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You’ve found your dream home in Georgia, negotiated a competitive price and are ready to close on the deal. Or maybe you’ve found your dream job in another state, and you’re in contract to sell your Georgia home. Either way, you’ll need to start thinking about closing costs: the various expenses that you’ll owe when the sale is finalized. Here’s what to know about closing costs in the Peach State.
How much are closing costs in Georgia?
On average, closing costs in Georgia run 1.3 percent of the home’s sale price, according to data from CoreLogic’s ClosingCorp. That’s pretty on-par with its neighbors: Alabama’s rate is 1.4 percent, and South Carolina’s is 1.2 percent.
Data from Redfin shows that the median home price in the state in August 2023 was $372,300. So typical closing costs in the state would run about 1.3 percent of that, or $4,840. Prices vary greatly depending on your location, though. The median sale price in Atlanta was $416,500, for example, which would be $5,414 in closing costs; whereas in Macon, with a median of just $190,995, it would be $2,483.
Who pays closing costs in Georgia, buyers or sellers?
As is the case all over the country, buyers and sellers both pay closing costs of some kind here. The state of Georgia requires a real estate attorney to oversee a home closing, and your legal fees will be part of your closing costs. The structure and amount of certain other expenses also vary by state — here’s a breakdown of how it works in Georgia.
Closing costs for buyers
When you buy a house, most of your closing costs will be connected to your mortgage loan. These can include:
- Lender-related fees: Lenders typically charge fees to process your application, check your credit, originate your loan and more.
- Mortgage points: If you choose to purchase mortgage points to reduce the interest rate on your loan, you’ll pay about 1 percent of the loan amount per point, and each point will lower the rate by 0.25 percent.
- Home appraisal: Your lender will require a professional home appraisal to verify that the home is worth at least the amount it’s loaning you.
- Home inspection: Separate from the appraisal, it’s smart (but not required) to pay for a home inspection to identify any structural or safety issues the home may have. If major repairs are needed, you may be able to renegotiate the home price or get the seller to pay for them.
- Title insurance and search: In Georgia, buyers typically pay for a title insurance policy for both themselves and the lender. (However, this can be negotiated.) This protects against any issues the home’s title may have. You’ll also need a title search to check for liens or encumbrances on the home.
- Prepaids: Your lender may require you to prepay several months’ worth of property taxes and homeowners insurance premiums when you close on the sale. The funds are then held in escrow and disbursed as the payments come due.
Closing costs for sellers
Sellers are typically responsible for fewer closing costs than buyers, but they pay more in aggregate. That’s because sellers are on the hook for real estate commissions, the most expensive closing cost in a real estate transaction. These run between 5 and 6 percent of the home’s sale price — on a median-priced $372,300 Georgia home, 6 percent is more than $22,000. Other closing costs for sellers can include:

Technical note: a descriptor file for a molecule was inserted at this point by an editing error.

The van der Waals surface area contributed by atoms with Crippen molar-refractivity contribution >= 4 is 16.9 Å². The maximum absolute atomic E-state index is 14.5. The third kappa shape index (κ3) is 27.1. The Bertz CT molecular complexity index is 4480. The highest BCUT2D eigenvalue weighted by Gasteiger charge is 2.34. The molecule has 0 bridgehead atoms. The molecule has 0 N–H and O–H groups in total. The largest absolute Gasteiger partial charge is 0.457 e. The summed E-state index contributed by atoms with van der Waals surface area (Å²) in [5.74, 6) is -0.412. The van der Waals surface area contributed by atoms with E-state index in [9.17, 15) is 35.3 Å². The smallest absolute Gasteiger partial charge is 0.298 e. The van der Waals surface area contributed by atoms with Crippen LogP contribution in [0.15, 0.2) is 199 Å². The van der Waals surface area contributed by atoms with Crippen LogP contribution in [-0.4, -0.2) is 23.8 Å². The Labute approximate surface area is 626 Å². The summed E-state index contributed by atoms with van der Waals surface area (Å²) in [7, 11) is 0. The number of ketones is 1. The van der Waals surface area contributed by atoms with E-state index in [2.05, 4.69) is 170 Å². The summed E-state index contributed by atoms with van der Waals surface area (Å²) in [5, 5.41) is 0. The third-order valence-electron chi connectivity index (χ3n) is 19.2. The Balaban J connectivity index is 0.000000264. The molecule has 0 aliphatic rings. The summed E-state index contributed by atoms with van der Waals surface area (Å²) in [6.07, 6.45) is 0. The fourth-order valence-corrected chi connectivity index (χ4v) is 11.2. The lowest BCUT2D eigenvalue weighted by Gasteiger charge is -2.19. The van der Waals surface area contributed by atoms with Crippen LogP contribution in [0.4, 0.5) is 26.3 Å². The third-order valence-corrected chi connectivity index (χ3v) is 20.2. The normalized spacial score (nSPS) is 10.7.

- Transfer taxes: The seller typically pays Georgia’s real estate transfer tax, which is billed at a rate of $1 for every $1,000 in home value.
- Title-related fees: These are negotiable, and sellers are sometimes responsible for paying them.
- Outstanding property taxes and HOA fees: Your tab for any unpaid property taxes or HOA fees on closing day will have to be settled.
- Existing mortgage payoff: If you have an outstanding balance on your home’s mortgage, you’ll need to pay it off when you sell the house. The outstanding amount is typically deducted from the sale price and wired to the mortgage company (which may incur an additional fee).
- Seller concessions: If you agree to any concessions, such as paying for a needed repair, this cost is usually subtracted from the sale price at closing.
Lowering your closing costs in Georgia
Many typical closing costs are negotiable. If you’re a seller, that includes your biggest expense: Realtor commissions. On a median-priced $372,300 Georgia sale, the difference between a 5 percent commission and a 6 percent one is more than $3,700 — a significant savings.
Buyers, and especially first-time buyers, should see if they qualify for one of Georgia’s homebuyer assistance programs, which can help make a dent in your homebuying costs. You may be able to negotiate other costs as well, depending on market conditions: The seller may be willing to shoulder some of your costs in order to close the deal.
Find a local real estate agent
Working with an experienced local real estate agent is key for guiding both homebuyers and sellers to a smooth transaction. No matter which side of the transaction you’re on, ask for recommendations from friends and family, check online reviews, and look for yard signs and ads in your neighborhood. Interview several candidates first to find someone who you feel comfortable with and trust.
Closing costs in Georgia average 1.3 percent of a home’s sale price (not including agent commissions), according to data from ClosingCorp. The median home price in the state, per Redfin, is $372,300, which would make closing costs on a median-priced home $4,840.
Realtor commissions are the most expensive part of closing costs. Sellers cover this expense, which usually totals 5 to 6 percent of the home’s sale price. On a median-priced $372,300 Georgia home, 6 percent comes to $22,338.